This article is a walk-through of how the free Excel template for cluster analysis available on this website works. If you are after formula information for cluster analysis and its variations, please see the external links at the bottom of this page.
If you just need a simple idea of how clustering works for marketing and forming market segments – please see the article: a simple guide to cluster analysis and how it works.
Based on the K-means clustering technique
There are various forms – that is, statistical approaches and formulas – of using cluster analysis. The most basic form is known as K–means cluster analysis. This is the form of cluster analysis used in the Excel template available for free download on this website.
The term “K-means” in cluster analysis simply helps describe the approach. In this case;
- The letter K is the number of segments that will be created. Is it designated as K (a variable) because initially, prior to undertaking the cluster analysis, it is unclear how many segments will be developed.
- And the word means refers to averages. This is because the analysis will provide individual averages/means for each market segment.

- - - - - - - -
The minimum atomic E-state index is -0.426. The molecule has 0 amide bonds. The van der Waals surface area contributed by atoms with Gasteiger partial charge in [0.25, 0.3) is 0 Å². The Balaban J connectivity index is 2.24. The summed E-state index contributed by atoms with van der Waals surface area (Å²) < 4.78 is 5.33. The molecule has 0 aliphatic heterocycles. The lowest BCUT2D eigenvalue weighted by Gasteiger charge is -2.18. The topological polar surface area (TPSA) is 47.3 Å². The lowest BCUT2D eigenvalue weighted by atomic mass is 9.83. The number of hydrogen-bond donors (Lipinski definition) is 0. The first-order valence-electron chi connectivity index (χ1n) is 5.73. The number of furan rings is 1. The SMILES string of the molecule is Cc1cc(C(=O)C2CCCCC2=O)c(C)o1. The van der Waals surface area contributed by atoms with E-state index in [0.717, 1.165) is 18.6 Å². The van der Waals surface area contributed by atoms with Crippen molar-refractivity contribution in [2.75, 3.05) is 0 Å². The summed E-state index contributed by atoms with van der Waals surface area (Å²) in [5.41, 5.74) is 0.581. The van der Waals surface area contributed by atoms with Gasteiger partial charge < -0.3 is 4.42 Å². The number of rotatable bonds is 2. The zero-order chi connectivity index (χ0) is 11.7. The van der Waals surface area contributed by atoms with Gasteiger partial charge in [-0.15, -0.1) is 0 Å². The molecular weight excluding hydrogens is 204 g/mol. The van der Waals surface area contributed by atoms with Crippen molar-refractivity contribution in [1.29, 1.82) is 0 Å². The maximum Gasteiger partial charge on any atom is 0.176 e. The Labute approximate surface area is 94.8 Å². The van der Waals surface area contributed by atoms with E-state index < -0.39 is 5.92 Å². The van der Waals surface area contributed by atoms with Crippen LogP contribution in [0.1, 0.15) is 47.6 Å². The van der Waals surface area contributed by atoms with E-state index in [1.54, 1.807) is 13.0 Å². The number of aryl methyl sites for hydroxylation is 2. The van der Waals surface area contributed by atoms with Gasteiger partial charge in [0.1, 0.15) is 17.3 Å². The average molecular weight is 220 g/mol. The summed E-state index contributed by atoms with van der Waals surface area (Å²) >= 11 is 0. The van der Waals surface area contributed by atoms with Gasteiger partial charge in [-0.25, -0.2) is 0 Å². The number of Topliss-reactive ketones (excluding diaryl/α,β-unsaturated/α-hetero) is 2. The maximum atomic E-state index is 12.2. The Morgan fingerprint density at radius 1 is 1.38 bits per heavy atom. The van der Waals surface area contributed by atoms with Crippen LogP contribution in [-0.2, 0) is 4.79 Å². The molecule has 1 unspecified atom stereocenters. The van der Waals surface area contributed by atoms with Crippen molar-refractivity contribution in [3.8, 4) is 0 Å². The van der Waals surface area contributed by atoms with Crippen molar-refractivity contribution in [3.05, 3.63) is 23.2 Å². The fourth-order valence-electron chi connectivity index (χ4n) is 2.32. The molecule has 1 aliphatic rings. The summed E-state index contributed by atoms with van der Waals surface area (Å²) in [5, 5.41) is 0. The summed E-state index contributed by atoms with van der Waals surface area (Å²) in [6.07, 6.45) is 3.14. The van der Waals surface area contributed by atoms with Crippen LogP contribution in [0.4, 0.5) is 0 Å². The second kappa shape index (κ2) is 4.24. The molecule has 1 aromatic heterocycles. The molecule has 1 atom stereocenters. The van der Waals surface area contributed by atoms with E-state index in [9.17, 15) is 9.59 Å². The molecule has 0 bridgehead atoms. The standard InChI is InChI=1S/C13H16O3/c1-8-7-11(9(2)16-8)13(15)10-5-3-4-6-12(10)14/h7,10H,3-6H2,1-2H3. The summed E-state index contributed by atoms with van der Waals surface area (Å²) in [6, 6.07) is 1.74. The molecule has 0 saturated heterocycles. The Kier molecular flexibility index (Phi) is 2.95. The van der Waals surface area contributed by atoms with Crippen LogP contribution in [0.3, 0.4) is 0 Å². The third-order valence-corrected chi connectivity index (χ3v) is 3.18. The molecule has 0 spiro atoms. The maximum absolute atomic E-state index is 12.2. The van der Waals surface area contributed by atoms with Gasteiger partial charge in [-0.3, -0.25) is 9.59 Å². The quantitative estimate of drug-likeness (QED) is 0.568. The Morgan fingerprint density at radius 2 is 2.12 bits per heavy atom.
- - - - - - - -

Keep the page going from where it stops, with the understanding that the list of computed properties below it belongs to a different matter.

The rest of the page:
- The outcome of k-means cluster analysis is the formation of a number of market segments (where the number of segments = K) that each have their own averages (means).
Multiple K’s provided as part of this Excel template
One significant difference between this template/spreadsheet approach and some other statistical packages is that multiple K’s (number of market segments) are automatically calculated and provided on the same cluster analysis output page.
In most statistical packages, the marketing analyst is required to enter the number of segments (k) that they want to consider (or that they think that there are) prior to running the analysis. In this case, the analyst would need to run cluster analysis a number of times and then compare the various outputs in order to select the most appropriate market segmentation approach.
However, given that the template on this website is primarily designed as a learning tool, the outputs of a two, three, four and five market segment structure are automatically generated. This greatly simplifies the selection of how many market segments are suitable – and allows more time to consider the best mix of marketing variables to include in order to better understand and profile the target market.